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Do People Always Pay Less Than They Say? Testbed Laboratory Experiments with IV and HG Values

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  • NICOLAS JACQUEMET
  • ROBERT‐VINCENT JOULE
  • STÉPHANE LUCHINI
  • JASON F. SHOGREN

Abstract

Hypothetical bias is a long-standing issue in stated preference and contingent valuation studies - people tend to overstate their preferences when they do not experience the real monetary consequences of their decision. This view, however, has been challenged by recent evidence based on the elicitation of induced values (IV) in the lab and homegrown (HG) demand function from different countries. This paper uses an experimental design to assess the extent and relevance of hypothetical bias in demand elicitation exercises for both IV and HG values. For testbed purpose, we use a classic second-price auction to elicit preferences. Comparing the demand curve we elicit in both, hypothetical bias unambiguously (i) vanishes in an induced-value, private good context, and (ii) persists in homegrown values elicitation context. This suggests hypothetical bias in preference elicitation appears to be driven by "preference formation" rather than "preference elicitation". In addition, companion treatments highlight two sources of the discrepancy observed in the HG setting: the hypothetical context leads bidders to underestimate the constraints imposed by their budget limitations, whereas the real context creates pressure leading them to bid "zero" to opt out from the elicitation mechanism. As a result, there is a need for a demand elicitation procedure that helps subjects take the valuation exercise sincerely, but without putting extra pressure on them.
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Suggested Citation

  • Nicolas Jacquemet & Robert‐Vincent Joule & Stéphane Luchini & Jason F. Shogren, 2011. "Do People Always Pay Less Than They Say? Testbed Laboratory Experiments with IV and HG Values," Journal of Public Economic Theory, Association for Public Economic Theory, vol. 13(5), pages 857-882, October.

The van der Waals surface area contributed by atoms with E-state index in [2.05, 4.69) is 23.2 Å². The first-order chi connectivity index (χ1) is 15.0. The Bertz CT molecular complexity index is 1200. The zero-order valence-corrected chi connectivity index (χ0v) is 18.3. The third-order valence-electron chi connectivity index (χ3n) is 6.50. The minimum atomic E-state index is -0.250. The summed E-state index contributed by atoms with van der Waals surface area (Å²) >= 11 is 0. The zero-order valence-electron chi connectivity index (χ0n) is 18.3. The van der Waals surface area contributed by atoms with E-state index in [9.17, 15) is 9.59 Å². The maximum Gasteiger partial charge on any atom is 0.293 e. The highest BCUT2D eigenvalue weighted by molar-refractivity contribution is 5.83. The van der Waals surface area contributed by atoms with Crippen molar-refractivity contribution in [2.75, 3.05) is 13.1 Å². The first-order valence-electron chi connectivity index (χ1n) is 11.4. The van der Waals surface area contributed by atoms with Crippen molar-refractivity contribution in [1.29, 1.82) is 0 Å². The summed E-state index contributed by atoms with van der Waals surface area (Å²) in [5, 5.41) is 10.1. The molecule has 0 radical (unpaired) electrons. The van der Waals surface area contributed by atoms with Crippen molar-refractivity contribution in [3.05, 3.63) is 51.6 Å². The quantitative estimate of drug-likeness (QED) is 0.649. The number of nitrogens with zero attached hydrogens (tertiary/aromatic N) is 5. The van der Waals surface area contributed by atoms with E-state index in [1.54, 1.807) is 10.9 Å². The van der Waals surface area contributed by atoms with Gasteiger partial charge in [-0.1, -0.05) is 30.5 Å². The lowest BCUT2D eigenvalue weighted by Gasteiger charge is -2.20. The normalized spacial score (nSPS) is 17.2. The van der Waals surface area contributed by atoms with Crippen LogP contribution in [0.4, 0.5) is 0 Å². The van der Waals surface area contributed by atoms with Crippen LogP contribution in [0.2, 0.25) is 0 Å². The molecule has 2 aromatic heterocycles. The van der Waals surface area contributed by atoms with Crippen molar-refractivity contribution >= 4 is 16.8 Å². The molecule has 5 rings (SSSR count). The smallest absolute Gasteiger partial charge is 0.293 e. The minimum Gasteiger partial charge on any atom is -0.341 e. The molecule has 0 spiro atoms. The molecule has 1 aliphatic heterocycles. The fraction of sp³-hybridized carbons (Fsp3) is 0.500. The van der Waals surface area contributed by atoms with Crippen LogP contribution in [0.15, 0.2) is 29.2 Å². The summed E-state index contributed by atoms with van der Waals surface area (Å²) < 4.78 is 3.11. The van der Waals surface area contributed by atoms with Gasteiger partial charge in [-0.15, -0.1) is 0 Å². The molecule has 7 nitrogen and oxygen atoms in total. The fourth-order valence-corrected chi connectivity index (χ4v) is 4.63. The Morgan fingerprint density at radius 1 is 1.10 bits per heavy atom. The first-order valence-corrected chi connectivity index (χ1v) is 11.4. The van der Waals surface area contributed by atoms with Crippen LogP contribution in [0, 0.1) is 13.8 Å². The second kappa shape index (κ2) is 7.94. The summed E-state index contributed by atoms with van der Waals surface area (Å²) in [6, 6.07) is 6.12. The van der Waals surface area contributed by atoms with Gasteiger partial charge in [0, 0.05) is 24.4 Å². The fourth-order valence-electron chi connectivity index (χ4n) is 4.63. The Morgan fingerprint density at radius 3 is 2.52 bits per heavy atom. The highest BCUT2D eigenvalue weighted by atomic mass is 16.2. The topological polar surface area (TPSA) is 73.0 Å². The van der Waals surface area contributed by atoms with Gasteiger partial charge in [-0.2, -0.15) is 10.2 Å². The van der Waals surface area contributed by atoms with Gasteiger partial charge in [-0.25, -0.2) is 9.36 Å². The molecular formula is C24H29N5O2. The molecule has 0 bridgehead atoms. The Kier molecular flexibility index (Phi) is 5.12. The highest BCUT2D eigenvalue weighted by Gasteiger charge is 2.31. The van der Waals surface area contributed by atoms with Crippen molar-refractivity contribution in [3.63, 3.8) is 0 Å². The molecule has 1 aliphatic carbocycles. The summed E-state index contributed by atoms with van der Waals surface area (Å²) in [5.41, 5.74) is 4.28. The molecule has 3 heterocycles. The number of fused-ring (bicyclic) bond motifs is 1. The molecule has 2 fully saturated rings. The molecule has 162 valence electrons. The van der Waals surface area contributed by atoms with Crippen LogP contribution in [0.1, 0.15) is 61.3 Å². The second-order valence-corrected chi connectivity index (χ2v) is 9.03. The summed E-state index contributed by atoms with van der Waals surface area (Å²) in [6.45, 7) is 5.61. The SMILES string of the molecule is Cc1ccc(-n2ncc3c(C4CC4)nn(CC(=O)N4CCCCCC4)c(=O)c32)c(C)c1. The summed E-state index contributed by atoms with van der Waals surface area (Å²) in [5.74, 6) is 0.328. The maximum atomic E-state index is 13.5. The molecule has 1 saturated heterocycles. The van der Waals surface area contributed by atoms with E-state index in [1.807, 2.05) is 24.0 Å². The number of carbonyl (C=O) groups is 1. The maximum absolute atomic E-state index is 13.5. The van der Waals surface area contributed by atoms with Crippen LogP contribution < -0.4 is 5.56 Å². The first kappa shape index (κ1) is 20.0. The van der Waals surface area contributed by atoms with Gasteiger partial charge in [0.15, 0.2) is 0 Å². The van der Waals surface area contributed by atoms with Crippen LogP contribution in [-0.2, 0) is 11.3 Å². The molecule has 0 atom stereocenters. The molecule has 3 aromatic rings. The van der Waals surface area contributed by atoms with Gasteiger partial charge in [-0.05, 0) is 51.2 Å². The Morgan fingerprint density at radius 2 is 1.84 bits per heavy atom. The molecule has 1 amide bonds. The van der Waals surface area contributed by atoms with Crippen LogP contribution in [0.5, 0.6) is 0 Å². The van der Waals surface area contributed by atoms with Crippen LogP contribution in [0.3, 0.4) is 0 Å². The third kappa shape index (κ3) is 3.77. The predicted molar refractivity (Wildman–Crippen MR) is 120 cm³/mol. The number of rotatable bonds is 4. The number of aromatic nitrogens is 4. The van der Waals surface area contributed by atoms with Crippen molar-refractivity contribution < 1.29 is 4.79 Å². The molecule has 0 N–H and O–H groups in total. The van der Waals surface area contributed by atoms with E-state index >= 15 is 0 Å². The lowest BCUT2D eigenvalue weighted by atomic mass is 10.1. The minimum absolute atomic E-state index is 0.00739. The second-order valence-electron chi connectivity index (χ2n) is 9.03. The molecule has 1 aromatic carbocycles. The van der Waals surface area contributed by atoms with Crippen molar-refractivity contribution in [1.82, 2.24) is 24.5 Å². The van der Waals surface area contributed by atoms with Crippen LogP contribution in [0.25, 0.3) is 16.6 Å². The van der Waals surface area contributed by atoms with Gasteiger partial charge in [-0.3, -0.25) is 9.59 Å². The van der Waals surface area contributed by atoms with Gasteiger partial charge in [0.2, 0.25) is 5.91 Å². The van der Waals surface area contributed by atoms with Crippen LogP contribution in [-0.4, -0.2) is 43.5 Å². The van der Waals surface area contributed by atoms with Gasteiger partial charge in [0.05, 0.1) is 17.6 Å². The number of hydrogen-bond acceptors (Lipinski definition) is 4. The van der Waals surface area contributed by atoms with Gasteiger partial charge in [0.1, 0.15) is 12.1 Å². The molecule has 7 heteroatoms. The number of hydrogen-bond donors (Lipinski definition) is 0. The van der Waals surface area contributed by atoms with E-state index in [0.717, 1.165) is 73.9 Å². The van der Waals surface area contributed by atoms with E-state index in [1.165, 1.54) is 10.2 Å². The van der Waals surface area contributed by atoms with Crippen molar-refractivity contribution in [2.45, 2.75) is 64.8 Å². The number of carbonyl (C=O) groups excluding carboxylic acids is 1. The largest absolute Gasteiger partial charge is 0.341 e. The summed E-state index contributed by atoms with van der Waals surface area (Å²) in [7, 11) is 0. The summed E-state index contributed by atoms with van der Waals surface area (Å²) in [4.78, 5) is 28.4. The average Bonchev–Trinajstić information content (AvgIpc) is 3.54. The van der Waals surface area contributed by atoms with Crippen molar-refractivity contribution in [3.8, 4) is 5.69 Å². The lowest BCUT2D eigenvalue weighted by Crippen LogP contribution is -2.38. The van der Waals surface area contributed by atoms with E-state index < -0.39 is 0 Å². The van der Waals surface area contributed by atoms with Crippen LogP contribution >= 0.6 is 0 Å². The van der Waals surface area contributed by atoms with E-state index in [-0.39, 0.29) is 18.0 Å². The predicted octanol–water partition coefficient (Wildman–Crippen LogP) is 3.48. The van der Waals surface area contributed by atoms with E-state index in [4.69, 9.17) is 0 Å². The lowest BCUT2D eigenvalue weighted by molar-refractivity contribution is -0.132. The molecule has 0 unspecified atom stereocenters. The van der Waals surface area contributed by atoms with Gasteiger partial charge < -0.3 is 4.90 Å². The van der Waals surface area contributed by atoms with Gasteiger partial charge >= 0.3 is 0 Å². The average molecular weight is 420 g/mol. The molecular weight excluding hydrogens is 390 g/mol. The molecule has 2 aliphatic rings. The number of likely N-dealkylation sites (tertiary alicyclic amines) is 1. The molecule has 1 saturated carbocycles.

• Handle: RePEc:bla:jpbect:v:13:y:2011:i:5:p:857-882
    DOI: j.1467-9779.2011.01522.x
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    References listed on IDEAS

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    Citations

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    Cited by:

    1. Jacquemet, Nicolas & Joule, Robert-Vincent & Luchini, Stéphane & Malézieux, Antoine, 2016. "Engagement et incitations : comportements économiques sous serment," L'Actualité Economique, Société Canadienne de Science Economique, vol. 92(1-2), pages 315-349, Mars-Juin.
    2. Nicolas Jacquemet & Alexander James & Stéphane Luchini & Jason Shogren, 2011. "Social Psychology and Environmental Economics: A New Look at ex ante Corrections of Biased Preference Evaluation," Environmental & Resource Economics, Springer;European Association of Environmental and Resource Economists, vol. 48(3), pages 413-433, March.
    3. Jacquemet, Nicolas & Joule, Robert-Vincent & Luchini, Stéphane & Shogren, Jason F., 2013. "Preference elicitation under oath," Journal of Environmental Economics and Management, Elsevier, vol. 65(1), pages 110-132.
    4. Stefan Eriksson & Per Johansson & Sophie Langenskiöld, 2017. "What is the right profile for getting a job? A stated choice experiment of the recruitment process," Empirical Economics, Springer, vol. 53(2), pages 803-826, September.
    5. Stachtiaris, Spiros & Drichoutis, Andreas & Nayga, Rodolfo & Klonaris, Stathis, 2011. "Can religious priming induce truthful preference revelation?," MPRA Paper 34433, University Library of Munich, Germany.
    6. repec:kap:enreec:v:67:y:2017:i:3:d:10.1007_s10640-016-0023-5 is not listed on IDEAS
    7. Nicolas Jacquemet & Alexander James & Stephane Luchini & Jason Shogren, 2010. "Referenda under Oath," Working Papers halshs-00490448, HAL.
    8. Semra Ozdemir, 2015. "Improving the Validity of Stated-Preference Data in Health Research: The Potential of the Time-to-Think Approach," The Patient: Patient-Centered Outcomes Research, Springer;Johns Hopkins Bloomberg School of Public Health, vol. 8(3), pages 247-255, June.
    9. Nicolas Jacquemet & Alexander James & Stéphane Luchini & Jason F. Shogren, 2017. "Referenda Under Oath," Environmental & Resource Economics, Springer;European Association of Environmental and Resource Economists, vol. 67(3), pages 479-504, July.
    10. Luchini, Stéphane & Watson, Verity, 2013. "Uncertainty and framing in a valuation task," Journal of Economic Psychology, Elsevier, vol. 39(C), pages 204-214.
    11. Pierre-Alexandre Mahieu & Romain Craste & Bengt Kriström & Pere Riera, 2014. "Non-market valuation in France: An overview of the research activity," Working Papers hal-01087365, HAL.
    12. Charles R. Plott & Jean-Louis Rullière & Marie Claire Villeval, 2011. "Introduction to the special issue Special issue on Behavioral Public Economics," Post-Print halshs-00661261, HAL.

    More about this item

    JEL classification:

    • Q0 - Agricultural and Natural Resource Economics; Environmental and Ecological Economics - - General
    • C9 - Mathematical and Quantitative Methods - - Design of Experiments
    • C7 - Mathematical and Quantitative Methods - - Game Theory and Bargaining Theory

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